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RULING RENDERS SESSION ABOUT ABORTION MOOT

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Placards have been painted, stirring speeches rehearsed, riot police drilled and graphic photos mailed to state lawmakers for a legislative showdown on abortion. But a state Supreme Court ruling last week has apparently pre-empted the purpose of the session.

Legislators in other states, such as Pennsylvania, are considering abortion bills as part of their regular sessions, but Florida's four-day special session beginning Tuesday was supposed to offer a focused battleground on the emotion-charged issue.It's the first legislative special session on abortion scheduled to open since the U.S. Supreme Court's July 3 ruling upholding Missouri laws restricting abortion.

Estimates of the number of activists coming for the session range up to 200,000, or double the population of this picturesque city where the biggest excitement usually comes at Florida State University and Florida A&M football games.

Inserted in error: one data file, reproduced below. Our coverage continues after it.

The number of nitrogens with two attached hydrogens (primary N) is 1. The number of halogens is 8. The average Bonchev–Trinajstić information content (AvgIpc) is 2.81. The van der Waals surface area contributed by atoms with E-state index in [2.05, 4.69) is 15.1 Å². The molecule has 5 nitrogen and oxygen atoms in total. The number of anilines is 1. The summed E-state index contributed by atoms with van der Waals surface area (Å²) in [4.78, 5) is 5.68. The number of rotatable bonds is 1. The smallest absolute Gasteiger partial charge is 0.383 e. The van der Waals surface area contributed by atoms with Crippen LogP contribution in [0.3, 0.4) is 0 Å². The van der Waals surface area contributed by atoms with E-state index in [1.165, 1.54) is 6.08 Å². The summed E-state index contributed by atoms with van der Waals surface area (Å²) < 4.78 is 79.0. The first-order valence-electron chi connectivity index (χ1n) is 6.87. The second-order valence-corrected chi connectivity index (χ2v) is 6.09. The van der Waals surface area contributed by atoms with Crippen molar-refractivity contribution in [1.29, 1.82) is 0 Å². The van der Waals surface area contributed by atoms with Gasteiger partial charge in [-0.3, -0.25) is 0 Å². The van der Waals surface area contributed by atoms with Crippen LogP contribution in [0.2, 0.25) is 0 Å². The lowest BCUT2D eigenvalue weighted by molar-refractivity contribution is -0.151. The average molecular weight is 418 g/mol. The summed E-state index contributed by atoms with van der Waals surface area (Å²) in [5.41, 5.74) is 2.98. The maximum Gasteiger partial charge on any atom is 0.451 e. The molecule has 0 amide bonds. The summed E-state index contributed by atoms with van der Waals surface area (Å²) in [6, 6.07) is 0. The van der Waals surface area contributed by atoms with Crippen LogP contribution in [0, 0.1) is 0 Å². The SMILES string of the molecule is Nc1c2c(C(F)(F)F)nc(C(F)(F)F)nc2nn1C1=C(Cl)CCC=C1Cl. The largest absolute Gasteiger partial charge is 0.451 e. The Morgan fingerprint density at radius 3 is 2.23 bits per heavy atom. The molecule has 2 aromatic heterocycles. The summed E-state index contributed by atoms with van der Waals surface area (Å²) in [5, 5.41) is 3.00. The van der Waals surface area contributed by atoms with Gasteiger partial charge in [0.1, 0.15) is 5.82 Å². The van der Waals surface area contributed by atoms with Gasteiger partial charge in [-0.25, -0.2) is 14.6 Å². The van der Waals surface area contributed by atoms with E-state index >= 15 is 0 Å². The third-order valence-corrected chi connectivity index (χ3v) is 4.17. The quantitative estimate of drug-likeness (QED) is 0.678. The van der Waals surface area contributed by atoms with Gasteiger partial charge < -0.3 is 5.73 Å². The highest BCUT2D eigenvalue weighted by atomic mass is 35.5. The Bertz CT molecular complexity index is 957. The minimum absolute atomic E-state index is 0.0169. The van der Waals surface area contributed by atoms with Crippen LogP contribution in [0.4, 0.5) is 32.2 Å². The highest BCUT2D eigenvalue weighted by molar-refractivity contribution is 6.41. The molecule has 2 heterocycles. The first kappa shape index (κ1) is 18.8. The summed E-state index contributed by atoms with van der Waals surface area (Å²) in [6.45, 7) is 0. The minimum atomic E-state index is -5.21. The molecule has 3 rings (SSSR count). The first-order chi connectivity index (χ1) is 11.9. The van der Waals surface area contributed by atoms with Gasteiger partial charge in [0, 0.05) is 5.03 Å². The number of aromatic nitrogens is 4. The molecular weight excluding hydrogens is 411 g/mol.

The activists are expected to pump as much as $4 million into the local economy, but as far as lawmaking, the session may be a wash.

Legislative leaders already reluctant to tackle abortion said the special session became a guaranteed waste of time and money with a Thursday decision by the Florida Supreme Court. The court - citing the state constitution's guarantee of privacy - knocked down a 1988 parental-consent law for minors seeking abortions.

"It's total chaos," said state Rep. Ben Graber, an obstetrician who performs abortions. "We're heading into a session that was already vague, and now it's blurred. Obviously, we are going to have constitutional problems with any bill."

Legislative leaders say Republican Gov. Bob Martinez, who ordered the session, should postpone it. He rejects the idea, and some say it's possible that the Legislature will come to order as required by law, then adjourn without action.